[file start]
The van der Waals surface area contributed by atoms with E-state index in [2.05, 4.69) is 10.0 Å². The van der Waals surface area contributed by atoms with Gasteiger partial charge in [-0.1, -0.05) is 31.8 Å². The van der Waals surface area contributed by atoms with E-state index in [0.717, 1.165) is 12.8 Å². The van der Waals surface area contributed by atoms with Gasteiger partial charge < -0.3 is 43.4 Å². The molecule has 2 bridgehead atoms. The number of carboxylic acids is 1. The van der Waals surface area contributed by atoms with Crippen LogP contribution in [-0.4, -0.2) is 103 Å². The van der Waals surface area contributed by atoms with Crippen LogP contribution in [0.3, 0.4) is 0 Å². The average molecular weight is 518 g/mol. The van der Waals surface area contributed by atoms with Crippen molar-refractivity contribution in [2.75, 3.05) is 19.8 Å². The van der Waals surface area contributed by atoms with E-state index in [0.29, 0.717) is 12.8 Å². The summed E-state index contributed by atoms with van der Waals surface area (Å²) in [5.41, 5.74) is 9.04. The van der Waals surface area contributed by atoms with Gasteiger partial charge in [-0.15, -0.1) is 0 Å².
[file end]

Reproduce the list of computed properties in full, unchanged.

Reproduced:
The van der Waals surface area contributed by atoms with E-state index in [2.05, 4.69) is 10.0 Å². The van der Waals surface area contributed by atoms with Gasteiger partial charge in [-0.1, -0.05) is 31.8 Å². The van der Waals surface area contributed by atoms with E-state index in [0.717, 1.165) is 12.8 Å². The van der Waals surface area contributed by atoms with Gasteiger partial charge < -0.3 is 43.4 Å². The molecule has 2 bridgehead atoms. The number of carboxylic acids is 1. The van der Waals surface area contributed by atoms with Crippen LogP contribution in [-0.4, -0.2) is 103 Å². The van der Waals surface area contributed by atoms with Crippen LogP contribution in [0.3, 0.4) is 0 Å². The average molecular weight is 518 g/mol. The van der Waals surface area contributed by atoms with Crippen molar-refractivity contribution in [2.75, 3.05) is 19.8 Å². The van der Waals surface area contributed by atoms with E-state index in [0.29, 0.717) is 12.8 Å². The summed E-state index contributed by atoms with van der Waals surface area (Å²) in [5.41, 5.74) is 9.04. The van der Waals surface area contributed by atoms with Gasteiger partial charge in [-0.15, -0.1) is 0 Å².